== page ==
Does everyone here know our monitor engineer, Josh?
He’s the one leaning through the frame, wearing a tie like his friends Scooter and Andy. He plays keyboards on “Satellite” and “Ruby Falls” every night. And once a month on “Long Way Down.” <—- (song off of Keep It Together that never got its due). As long as we’ve known Josh he hasn’t let his head stubble grow long enough that we could even detect it.
Josh has many likable qualities, and high among them is his willingness to wear whatever t-shirt you give him, no matter what color it is, no matter how lame it is. He has an “open-minded” fashion sense, if you will. We thought this would all end when we were stuck with a bunch of disgustingly fratty “Party Down In New Orleans” type shirts last week — Ryan bought 7 of them at the “5 t-shirts for $20” store on Canal Street in New Orleans, thinking we’d need some shirts to wear once and ruin while building the house in Louisiana the other day. And supporting the local economy. Here’s Joe in his:
Don’t get me wrong, Napoleon Dynamite is a delightful movie, but the once funny Vote For Pedro shirt is now barely cool enough to blow my nose on. Excellent choice, Mr. Miller.
So we isolated the most offensive shirt in the bunch — from the “mock Budweiser label” genre of lame t-shirt — just to see if Josh would wear it. And he did, proudly. On stage in Arizona last night — a brazen exploitation of our band’s lack of dress code. He is completely out of control.
What you can’t see in the above picture because of my stinky cropping skills (yes, that’s cropping), is the beginnings of a head of hair that will grow undeterred until Thanksgiving, thanks to $20 from every member of our band and crew. Yes, for a two-hundred dollar bounty Josh is going to let us see what he looks like with hair, which of course means Josh will let *you* see what he looks like with hair, because I have a digital camera and a road journal. I hope you’re excited.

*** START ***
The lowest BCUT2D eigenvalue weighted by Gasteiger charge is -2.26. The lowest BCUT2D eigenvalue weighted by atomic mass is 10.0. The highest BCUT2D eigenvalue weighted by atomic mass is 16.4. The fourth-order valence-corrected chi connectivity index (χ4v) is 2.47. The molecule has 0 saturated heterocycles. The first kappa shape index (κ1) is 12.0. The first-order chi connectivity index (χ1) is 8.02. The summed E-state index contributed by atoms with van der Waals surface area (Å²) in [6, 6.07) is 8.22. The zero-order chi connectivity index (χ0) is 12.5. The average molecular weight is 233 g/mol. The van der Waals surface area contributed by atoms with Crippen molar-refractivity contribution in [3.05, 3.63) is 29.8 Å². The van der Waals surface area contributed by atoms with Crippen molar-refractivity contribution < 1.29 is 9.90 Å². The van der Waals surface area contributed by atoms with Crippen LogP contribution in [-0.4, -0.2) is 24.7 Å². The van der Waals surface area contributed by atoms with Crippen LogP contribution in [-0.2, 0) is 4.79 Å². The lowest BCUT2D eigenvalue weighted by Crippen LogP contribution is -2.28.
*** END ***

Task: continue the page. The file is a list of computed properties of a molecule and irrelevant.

I have been negligent with my road journal. While interesting, newsworthy things have been happening on the road, my loyal readers have been left in the dark. Forsaken. Abandoned. Lost. And ultimately forgiving, since there’s no greater excuse for neglecting your road journal than your own wedding. It’s kind of like the Curb Your Enthusiasm where Larry’s mother passes away and he uses it as a opportunity to get out of unsavory dinner dates and such. I get a free pass from all my responsibilities so long as I invoke the fact that I’ve been on my honeymoon. My extended honeymoon in Houston Texas. My extended honeymoon in Tulsa Oklahoma.
So, to address the delicate subject matter of how to delicately address the subject matter of balancing personal privacy and diary-like disclosure, I will take a page from Bill “The Sports Guy” Simmons, the ESPN sportswriter with a readership a hundred times the size of the Guster road journal. When he got married he began referring to his wife as the “Sports Gal” and bringing her up in the context of her taste in movies and her emotional monthly cycles. While I might take the high road and not divulge too much about her here (perhaps a bit ironic considering I’ll gladly talk in great detail about the heat that comes from my farts), I offer you this one wedding photo of the amazing Thunder Spouse in action. The love of my life.
The Thunder Spouse was with us Monday in New Orleans when we spent the afternoon erecting the walls of a house in Lacombe, Louisiana with Habitat For Humanity.
I bring this up not to come across as altruistic or charitable or Born Again Christian, but merely to warn the future inhabitants of the place we were working on. Tread lightly in your new home and never lean against the north-facing wall. We’re not very good with hammers.
I could use this next photo to incriminate Seth and Joe for that artistic board of bent nails, but the truth is we all contributed a little to its aesthetic. Six nails for six people who all thought they could do it better than the person before them.
I remember asking Craig, the professional carpenter on the scene whose job it was to supervise our work, if he and one other experienced builder could do more as a duo than the six of us did that afternoon, and like a true diplomat he said “it sure wouldn’t be as much fun.” We signed our piece of wood, too, because it felt like the right thing to do.
I do like to keep the mood upbeat here at the road journal, but the truth is New Orleans is still a fucking mess, a year after the flood. Driving through some of the hardest-hit neighborhoods breaks your heart, and you don’t get the feeling that there’s any urgency to the recovery effort. Here’s a link to the Katrina Recovery wing of Habitat for Humanity if you’re in the area and feel like doing some volunteer work.